In Virginia, the Emperor Has No Clothes

March 2, 2012
Michael Halpern
Former contributor

Today, the Virginia Supreme Court rebuffed Virginia Attorney General Ken Cuccinelli’s attempts to access the personal correspondence of climate scientists at Thomas Jefferson’s University of Virginia. The court’s ruling found that the university does not constitute a “person” and is therefore not subject to the Civil Investigative Demands—essentially subpoenas—issued by the attorney general under the Virginia Fraud Against Taxpayers Act in 2010.

A circuit court judge said in August 2010 that if the attorney general wants to pursue a fraud investigation, he needs to have some reason to suspect that fraud has been committed. And in the lower court’s eyes, he failed to produce a shred of credible evidence to support his case.

Dome Room Inside the Rotunda at the University of Virginia

Dome Room Inside the Rotunda at the University of Virginia. Photo: Flickr/Alex E. Proimos

UCS has followed the University of Virginia case closely—supporting the scientists and the university in the media, signing on to two amicus briefs opposing the attorney general’s actions, and organizing 800+ scientists and academic leaders to urge the attorney general to stop his fishing expedition—because the ability of researchers in Virginia to pursue tough and sometimes contentious research was at stake.

You can see a timeline of this nearly two-year charade here.

The high court’s majority opinion did not address the merits of the subpoenas. But in a minority opinion, The Honorable Elizabeth A. McClanahan wrote that she would have ruled against the attorney general because his subpoenas “did not sufficiently state what the Attorney General suspected Dr. Mann did that was ‘false or fraudulent.’”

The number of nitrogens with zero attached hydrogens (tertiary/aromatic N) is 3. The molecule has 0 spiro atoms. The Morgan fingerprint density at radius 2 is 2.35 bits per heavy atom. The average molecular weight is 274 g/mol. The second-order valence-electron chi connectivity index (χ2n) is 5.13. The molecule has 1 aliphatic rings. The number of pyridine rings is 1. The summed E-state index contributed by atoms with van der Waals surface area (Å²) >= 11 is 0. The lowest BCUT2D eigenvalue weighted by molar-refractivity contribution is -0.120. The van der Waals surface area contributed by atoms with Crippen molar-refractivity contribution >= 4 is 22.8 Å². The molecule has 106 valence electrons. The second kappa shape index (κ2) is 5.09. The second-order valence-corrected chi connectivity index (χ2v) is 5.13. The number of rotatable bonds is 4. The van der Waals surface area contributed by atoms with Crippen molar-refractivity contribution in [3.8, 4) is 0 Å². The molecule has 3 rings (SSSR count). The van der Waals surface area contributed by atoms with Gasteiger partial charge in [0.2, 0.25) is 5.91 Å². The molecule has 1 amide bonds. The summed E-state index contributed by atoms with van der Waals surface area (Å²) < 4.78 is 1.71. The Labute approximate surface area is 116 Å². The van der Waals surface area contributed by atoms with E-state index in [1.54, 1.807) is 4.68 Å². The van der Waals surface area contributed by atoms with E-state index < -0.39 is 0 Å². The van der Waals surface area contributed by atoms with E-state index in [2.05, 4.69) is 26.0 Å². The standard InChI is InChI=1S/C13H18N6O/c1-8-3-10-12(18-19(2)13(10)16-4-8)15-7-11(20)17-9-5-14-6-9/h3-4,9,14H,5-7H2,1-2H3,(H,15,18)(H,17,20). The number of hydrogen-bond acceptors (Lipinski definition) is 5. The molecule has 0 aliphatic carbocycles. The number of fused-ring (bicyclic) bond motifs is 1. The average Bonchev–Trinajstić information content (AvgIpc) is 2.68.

Perhaps—just maybe—this has something to do with the fact that there is not, and has never been, a legitimate case to pursue. Despite an incredible amount of hyperbole created to infect the national discussion about climate change science, investigation after investigation after investigation after investigation after investigation after investigation (deep breath) has found climate scientists’ research and methods to be sound. Even some climate skeptics called the attorney general’s subpoenas a witch hunt.

Unfortunately, we will continue to hear the protestations of some conspiracy theorists for whom no amount of evidence of the human influence on climate change is enough. I have little faith that today’s developments will stop groups backed by fossil fuel interests from attacking scientists who are in the line of fire simply because they have the misfortune of making discoveries about our environment that are threatening to powerful, vested interests.

The real question is when the anti-science position on climate change will be so laughable that no politician or pundit will want to be associated with it. There was a time when opinion leaders could doubt the link between smoking and lung cancer and get away with it. Let’s hope that the time for climate science is soon.